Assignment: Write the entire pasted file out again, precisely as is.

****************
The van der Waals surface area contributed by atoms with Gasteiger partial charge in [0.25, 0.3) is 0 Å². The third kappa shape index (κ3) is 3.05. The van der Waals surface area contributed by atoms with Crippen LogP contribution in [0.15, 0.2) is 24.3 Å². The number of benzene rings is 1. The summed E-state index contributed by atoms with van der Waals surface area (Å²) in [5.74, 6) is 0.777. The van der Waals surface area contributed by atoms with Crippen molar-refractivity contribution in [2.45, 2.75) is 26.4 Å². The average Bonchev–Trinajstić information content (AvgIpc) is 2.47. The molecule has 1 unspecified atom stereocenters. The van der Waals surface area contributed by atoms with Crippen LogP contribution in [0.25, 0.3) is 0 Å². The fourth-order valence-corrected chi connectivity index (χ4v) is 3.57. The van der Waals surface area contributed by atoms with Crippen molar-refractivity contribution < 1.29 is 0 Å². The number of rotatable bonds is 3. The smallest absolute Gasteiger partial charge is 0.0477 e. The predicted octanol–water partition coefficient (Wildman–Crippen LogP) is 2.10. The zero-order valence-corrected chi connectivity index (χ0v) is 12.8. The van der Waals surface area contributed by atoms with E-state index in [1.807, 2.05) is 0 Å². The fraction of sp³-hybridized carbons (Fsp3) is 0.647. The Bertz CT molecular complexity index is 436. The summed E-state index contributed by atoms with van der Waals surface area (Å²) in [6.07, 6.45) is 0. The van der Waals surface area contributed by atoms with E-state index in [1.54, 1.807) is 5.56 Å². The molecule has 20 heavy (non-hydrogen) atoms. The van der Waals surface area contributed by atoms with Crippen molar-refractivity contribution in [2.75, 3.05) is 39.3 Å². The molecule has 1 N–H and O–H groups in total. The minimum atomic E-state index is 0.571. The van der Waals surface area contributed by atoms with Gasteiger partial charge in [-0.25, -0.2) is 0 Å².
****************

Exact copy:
The van der Waals surface area contributed by atoms with Gasteiger partial charge in [0.25, 0.3) is 0 Å². The third kappa shape index (κ3) is 3.05. The van der Waals surface area contributed by atoms with Crippen LogP contribution in [0.15, 0.2) is 24.3 Å². The number of benzene rings is 1. The summed E-state index contributed by atoms with van der Waals surface area (Å²) in [5.74, 6) is 0.777. The van der Waals surface area contributed by atoms with Crippen molar-refractivity contribution in [2.45, 2.75) is 26.4 Å². The average Bonchev–Trinajstić information content (AvgIpc) is 2.47. The molecule has 1 unspecified atom stereocenters. The van der Waals surface area contributed by atoms with Crippen LogP contribution in [0.25, 0.3) is 0 Å². The fourth-order valence-corrected chi connectivity index (χ4v) is 3.57. The van der Waals surface area contributed by atoms with Crippen molar-refractivity contribution < 1.29 is 0 Å². The number of rotatable bonds is 3. The smallest absolute Gasteiger partial charge is 0.0477 e. The predicted octanol–water partition coefficient (Wildman–Crippen LogP) is 2.10. The zero-order valence-corrected chi connectivity index (χ0v) is 12.8. The van der Waals surface area contributed by atoms with E-state index in [1.807, 2.05) is 0 Å². The fraction of sp³-hybridized carbons (Fsp3) is 0.647. The Bertz CT molecular complexity index is 436. The summed E-state index contributed by atoms with van der Waals surface area (Å²) in [6.07, 6.45) is 0. The van der Waals surface area contributed by atoms with E-state index in [1.54, 1.807) is 5.56 Å². The molecule has 20 heavy (non-hydrogen) atoms. The van der Waals surface area contributed by atoms with Crippen molar-refractivity contribution in [2.75, 3.05) is 39.3 Å². The molecule has 1 N–H and O–H groups in total. The minimum atomic E-state index is 0.571. The van der Waals surface area contributed by atoms with Gasteiger partial charge in [-0.25, -0.2) is 0 Å².